When they think of protecting their digital infrastructure and intellectual property, most corporate executives think in terms of “data backup.” The more forward-looking of these senior managers might ask for “cloud backup,” because they understand the drawbacks of trying to back up their mission-critical digital assets entirely onsite.
But is a backup solution—even a 100% reliable one—actually sufficient to get a business up and running immediately after a disaster? Not even close. Let’s review a few definitions to understand why backup falls far short of a true corporate data-protection strategy.
Backup refers to the process of creating and storing additional copies of data. Some businesses maintain these copies on-prem—for example, on tapes, disks, external hard drives, or backup servers. Other businesses choose to send their data backups to the cloud—meaning one or more external data centers—to add a layer of redundancy in the event of, say, a power outage or flood at the company’s location.
Backup is just one piece of the data-protection puzzle
Now, let’s say your company experiences some type of data emergency: a natural disaster at your headquarters, a ransomware attack that locks your staff out of your networks, an employee’s accidental deletion of mission-critical files or folders, etc.
What plan do you have in place for resuming normal business operations—without losing productivity, losing revenue, upsetting customers, falling out of compliance with data-privacy laws, and jeopardizing your company’s reputation?
Although backup is a mission-critical component of your company’s data-protection strategy, it is just one component. Your backup solution itself has nothing to say about how you’ll access or restore your digital infrastructure in the event of a disaster. A comprehensive strategy demands more.
You need a disaster recovery solution
Disaster recovery describes a company’s process for accessing its mission-critical data and systems after a data disaster. In other words, DR picks up where backup leaves off, enabling the business’s employees to regain access to their digital assets—data, apps, etc.—from a secondary data center until the primary center is restored.
Moreover, an effective DR solution must be tailored to your company’s circumstances and needs. You will need to establish a plan, for example, to ensure you’ll be able to retrieve precisely the data your team needs, and to resume normal operations in the timeframe your business needs.
You need RTOs and RPOs
A recovery time objective (RTO) refers to the time your business would need to regain access to data and systems you first experience a disaster. When creating your DR plan, you might set RTOs for your less-important digital assets for several hours, but minutes for your mission-critical data.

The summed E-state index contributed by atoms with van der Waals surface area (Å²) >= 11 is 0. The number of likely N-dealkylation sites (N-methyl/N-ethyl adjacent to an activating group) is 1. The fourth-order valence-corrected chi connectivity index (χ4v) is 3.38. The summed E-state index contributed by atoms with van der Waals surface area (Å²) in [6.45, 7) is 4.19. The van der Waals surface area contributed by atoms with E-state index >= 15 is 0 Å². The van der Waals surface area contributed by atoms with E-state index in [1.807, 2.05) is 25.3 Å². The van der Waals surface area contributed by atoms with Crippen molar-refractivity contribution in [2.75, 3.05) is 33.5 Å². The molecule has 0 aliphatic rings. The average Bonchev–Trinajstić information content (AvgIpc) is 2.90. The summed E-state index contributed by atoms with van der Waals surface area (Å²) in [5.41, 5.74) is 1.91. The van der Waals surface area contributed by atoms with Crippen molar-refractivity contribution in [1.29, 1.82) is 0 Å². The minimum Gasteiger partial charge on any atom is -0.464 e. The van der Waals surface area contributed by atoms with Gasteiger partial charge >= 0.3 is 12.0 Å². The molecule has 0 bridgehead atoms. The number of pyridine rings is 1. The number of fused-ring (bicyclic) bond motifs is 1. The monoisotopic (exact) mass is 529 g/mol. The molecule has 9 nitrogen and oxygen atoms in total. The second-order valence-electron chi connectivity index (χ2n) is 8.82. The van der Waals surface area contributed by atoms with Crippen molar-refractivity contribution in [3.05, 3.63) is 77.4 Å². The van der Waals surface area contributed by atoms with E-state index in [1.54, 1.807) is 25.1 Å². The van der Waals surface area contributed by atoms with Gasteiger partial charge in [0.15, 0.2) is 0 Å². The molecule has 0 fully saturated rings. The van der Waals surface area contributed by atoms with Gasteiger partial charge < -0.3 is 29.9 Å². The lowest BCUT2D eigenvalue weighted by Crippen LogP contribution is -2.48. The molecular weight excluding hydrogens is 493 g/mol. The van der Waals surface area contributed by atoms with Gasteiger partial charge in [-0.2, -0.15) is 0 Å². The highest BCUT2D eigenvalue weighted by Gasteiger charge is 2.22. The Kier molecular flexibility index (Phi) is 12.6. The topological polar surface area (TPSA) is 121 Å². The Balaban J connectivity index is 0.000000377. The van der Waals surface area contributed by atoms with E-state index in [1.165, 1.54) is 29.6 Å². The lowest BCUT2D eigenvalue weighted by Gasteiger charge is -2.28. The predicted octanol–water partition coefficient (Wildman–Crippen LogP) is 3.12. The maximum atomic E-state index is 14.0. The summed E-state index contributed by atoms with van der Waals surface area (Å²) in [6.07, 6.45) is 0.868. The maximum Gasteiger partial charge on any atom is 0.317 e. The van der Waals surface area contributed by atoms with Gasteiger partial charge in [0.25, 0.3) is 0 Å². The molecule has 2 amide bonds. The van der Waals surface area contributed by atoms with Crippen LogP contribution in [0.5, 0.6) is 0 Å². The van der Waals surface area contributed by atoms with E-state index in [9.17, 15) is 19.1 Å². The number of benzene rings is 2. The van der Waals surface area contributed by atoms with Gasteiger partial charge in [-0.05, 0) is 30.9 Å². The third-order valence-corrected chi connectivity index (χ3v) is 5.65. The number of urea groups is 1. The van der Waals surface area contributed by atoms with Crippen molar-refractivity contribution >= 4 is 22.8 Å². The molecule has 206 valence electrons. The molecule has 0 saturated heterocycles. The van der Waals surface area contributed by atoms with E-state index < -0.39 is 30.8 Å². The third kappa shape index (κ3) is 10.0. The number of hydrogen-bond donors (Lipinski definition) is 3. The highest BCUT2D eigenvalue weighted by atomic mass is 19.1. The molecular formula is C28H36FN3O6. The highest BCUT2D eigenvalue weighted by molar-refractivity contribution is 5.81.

A recovery point objective (RPO) refers to how far back in time your business would need to go to retrieve data for use after a disaster. Another way to think of this is how much data your company could afford to lose permanently (in terms of previous backup versions) before it caused real harm to your business. Like RTOs, you’ll want to establish your own RPOs based on your business’s need—and loss tolerance—for various types of data.
As you can see, we’re getting far from a simple “data backup” solution here. But these additional tools and processes are necessary for keeping your business functional during a disaster.
Which brings us to a final solution that you’ll need to build out a comprehensive data-protection strategy that will see your business through any disaster.
You need an expert DRaaS partner
Disaster recovery as a service (DRaaS) describes a fully managed and monitored approach to disaster recovery. The expert cloud vendors who offer DRaaS solutions can help you create a digital infrastructure that will help your business right itself almost immediately following a data emergency.
As Dan Timko, CTO of OffsiteDataSync’s parent company j2 Cloud Services, explained in a TechTarget article: “A DRaaS provider is going to have equipment that is modern and is performing better when you do need to recover.”
And in addition to providing you better equipment to recover from any data disaster, a DRaaS partner will also help your company prepare for those disasters in many ways, including:
- Help you set up a custom backup and DR infrastructure tailored to your needs
- Help you establish the right RTOs and RPOs for your business
- Proactively monitor your data and systems, and alert you of any issues
- Conduct regular DR testing to identify any technical gaps or issues
- Be there for your team 24/7 in case you ever need help with a data emergency